Department of Agriculture: Pesticide Management

GROUNDWATER MONITORING PROGRAM FOR PESTICIDES



Overview of the Delaware Department of Agriculture's Groundwater
Monitoring Program for Pesticides

Delaware's Reliance on Healthy Groundwater
In Delaware, approximately 65 percent of the population obtains its drinking water from groundwater. For residents of southern New Castle County, Kent, and Sussex counties, groundwater is the sole source of drinking water. Much of the drinking water in these areas is provided by shallow private wells of less than 75 feet, drawing from the water-table aquifer.

How Pesticides Can Reach Groundwater
A pesticide can be defined as any chemical used to control pests; this includes herbicides, insecticides, and fungicides. Pesticides are used to control nuisance organisms and to increase crop yields; therefore pesticides are a beneficial component of Delaware's agricultural industry. However, the potential exists of adversely affecting the environment and human health. When pesticides are applied, whether it is on a farmer's field or around a residential home, there is a chance that some of the product may run off the soil's surface or leach down through the soil to eventually reach the water held in the ground. In Delaware, the water table is very high; this means that the distance from the soil surface to the groundwater is relatively small. The high water table and the characterizations of the subsurface soil are factors conducive for contaminant migration into groundwater. So monitoring the groundwater for the presence of pesticides is particularly important for the state.

Groundwater Monitoring
The Delaware Department of Agriculture's Pesticide section began monitoring the state's shallow groundwater for pesticides in 1995. Since then, the Department has collected more than 1000 individual groundwater samples from over 220 domestic, agricultural, and monitoring wells. Individual samples have been screened for up to twenty-two different pesticides that are commonly used in agriculture and the commercial industry. These include alachlor, atrazine, carbofuran, chlorothalonil, chlorpyrifos, cyanazine, diazinon, dicamba, dieldrin, glyphosate, lambda-cyhalothrin, lindane, malathion, metolachlor, metribuzin, pendimethalin, picloram, simazine and the compound 2, 4-D. The majority of the wells tested negative. Much of this data is presented in a report of investigations co-authored by the Delaware Geological Survey (DGS) and the Department of Agriculture. Report of Investigations No. 61 entitled "The Occurrence and Distribution of Several Agricultural Pesticides in Delaware's Shallow Ground Water" can be accessd by clicking on the link.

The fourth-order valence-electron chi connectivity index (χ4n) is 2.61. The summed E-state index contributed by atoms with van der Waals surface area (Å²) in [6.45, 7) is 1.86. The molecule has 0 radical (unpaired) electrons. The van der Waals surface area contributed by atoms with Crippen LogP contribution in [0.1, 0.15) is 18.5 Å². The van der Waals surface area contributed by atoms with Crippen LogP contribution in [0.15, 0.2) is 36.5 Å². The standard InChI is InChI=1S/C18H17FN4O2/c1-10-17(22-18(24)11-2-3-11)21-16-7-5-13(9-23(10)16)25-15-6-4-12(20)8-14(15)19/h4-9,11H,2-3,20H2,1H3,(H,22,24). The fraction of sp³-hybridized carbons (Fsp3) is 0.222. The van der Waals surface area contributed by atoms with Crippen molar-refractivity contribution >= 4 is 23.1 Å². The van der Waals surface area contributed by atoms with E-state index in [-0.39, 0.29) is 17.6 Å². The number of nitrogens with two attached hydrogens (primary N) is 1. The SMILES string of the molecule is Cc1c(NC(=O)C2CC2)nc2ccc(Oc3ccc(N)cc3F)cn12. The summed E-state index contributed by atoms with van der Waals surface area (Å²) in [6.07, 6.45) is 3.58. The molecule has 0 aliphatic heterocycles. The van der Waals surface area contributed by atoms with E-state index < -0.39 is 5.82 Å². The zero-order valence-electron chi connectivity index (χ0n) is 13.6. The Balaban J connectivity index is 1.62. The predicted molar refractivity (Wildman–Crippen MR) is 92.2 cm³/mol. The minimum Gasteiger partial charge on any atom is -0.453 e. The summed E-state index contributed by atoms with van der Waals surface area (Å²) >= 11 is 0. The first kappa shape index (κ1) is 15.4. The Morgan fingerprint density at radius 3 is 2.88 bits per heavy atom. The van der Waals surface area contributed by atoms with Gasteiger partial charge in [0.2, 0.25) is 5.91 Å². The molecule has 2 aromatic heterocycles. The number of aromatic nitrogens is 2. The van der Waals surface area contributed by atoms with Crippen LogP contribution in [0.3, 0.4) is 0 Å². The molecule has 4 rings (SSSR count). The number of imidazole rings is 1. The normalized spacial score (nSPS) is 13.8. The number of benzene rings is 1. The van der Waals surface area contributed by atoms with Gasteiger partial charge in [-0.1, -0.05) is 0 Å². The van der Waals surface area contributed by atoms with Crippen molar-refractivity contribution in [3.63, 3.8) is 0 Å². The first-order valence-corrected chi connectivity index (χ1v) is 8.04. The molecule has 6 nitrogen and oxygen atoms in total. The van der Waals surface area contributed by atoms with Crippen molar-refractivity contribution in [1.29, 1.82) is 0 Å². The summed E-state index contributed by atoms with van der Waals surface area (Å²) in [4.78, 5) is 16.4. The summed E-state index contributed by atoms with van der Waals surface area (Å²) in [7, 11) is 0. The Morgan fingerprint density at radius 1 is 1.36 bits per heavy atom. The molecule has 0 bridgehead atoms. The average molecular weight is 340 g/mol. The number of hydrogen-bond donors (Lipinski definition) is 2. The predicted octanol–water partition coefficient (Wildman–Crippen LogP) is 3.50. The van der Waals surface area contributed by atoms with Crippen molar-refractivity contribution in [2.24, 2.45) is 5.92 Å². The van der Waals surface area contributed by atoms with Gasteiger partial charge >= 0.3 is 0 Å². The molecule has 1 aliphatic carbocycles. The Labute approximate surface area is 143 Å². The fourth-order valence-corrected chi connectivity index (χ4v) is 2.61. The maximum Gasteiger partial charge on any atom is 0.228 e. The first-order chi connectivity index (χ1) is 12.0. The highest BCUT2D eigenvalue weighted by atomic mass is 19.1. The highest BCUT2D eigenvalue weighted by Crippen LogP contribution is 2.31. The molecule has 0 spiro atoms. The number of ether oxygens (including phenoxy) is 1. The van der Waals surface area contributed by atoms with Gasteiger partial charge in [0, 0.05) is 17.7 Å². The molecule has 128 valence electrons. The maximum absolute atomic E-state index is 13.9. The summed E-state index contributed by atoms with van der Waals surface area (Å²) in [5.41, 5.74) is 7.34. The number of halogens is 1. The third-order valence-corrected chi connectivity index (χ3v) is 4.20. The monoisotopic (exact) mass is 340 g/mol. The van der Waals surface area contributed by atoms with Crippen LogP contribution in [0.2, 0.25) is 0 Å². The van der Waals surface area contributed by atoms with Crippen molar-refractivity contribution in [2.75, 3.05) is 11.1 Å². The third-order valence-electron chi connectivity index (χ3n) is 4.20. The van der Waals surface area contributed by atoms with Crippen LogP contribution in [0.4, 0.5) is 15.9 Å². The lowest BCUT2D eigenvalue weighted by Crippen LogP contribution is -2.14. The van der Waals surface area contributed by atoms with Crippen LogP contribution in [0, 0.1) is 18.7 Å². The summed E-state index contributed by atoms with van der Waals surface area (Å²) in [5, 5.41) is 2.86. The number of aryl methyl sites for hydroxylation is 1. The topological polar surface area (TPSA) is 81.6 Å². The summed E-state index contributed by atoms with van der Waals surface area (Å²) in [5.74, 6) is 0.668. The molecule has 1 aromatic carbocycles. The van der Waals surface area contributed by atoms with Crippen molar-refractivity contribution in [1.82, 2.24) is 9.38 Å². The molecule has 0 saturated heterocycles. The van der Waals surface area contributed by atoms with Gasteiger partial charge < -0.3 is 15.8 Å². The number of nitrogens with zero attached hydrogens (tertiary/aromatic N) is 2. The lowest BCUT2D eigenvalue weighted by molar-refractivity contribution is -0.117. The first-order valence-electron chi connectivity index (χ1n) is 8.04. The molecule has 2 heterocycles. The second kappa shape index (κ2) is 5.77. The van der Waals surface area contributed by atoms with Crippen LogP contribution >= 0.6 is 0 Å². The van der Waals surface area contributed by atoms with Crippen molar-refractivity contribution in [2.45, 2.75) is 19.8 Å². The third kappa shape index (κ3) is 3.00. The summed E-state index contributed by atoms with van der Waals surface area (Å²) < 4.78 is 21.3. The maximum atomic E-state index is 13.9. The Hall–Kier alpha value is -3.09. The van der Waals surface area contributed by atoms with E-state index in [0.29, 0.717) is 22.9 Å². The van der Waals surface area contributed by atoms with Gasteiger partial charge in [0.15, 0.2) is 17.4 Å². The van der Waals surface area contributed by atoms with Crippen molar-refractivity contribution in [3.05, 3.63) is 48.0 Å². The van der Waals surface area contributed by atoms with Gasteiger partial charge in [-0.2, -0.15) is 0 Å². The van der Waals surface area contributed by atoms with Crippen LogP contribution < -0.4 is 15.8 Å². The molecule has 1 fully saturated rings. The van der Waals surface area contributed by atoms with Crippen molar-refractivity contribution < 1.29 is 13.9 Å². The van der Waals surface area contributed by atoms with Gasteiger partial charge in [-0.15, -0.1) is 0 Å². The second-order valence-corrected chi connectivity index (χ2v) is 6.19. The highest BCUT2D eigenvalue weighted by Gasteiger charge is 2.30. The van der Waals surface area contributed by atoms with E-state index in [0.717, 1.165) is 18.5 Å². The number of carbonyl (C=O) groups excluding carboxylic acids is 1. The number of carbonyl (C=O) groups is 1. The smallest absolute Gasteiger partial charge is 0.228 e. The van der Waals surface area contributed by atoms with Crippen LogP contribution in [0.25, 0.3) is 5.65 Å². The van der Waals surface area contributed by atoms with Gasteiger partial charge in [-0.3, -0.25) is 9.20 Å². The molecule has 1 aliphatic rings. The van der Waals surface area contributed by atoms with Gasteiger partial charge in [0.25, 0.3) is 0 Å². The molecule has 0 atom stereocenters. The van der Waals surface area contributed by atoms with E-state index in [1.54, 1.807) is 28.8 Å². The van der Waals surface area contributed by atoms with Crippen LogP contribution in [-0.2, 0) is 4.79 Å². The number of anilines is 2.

Additional information on the well network can be found under the following link: DDA's GIS website.

Historical and recent sampling data can be assessed under the following link: DDA’s Well Monitoring Application.

Having an active monitoring program is the best way to evaluate the health of the state's groundwater. Collecting and analyzing groundwater data allows the DDA to detect contaminants before they become significant, as well as measure its progress in its efforts to protect the state's groundwater.

If you would like further information, please email Laura Mensch.

 



Untitled Document

David Pyne, Administrator
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Delaware Department of Agriculture
2320 South DuPont Highway
Dover, Delaware 19901
Phone: (302) 698-4500
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Last Updated: Friday, 04-Oct-2013 11:14:32 EDT
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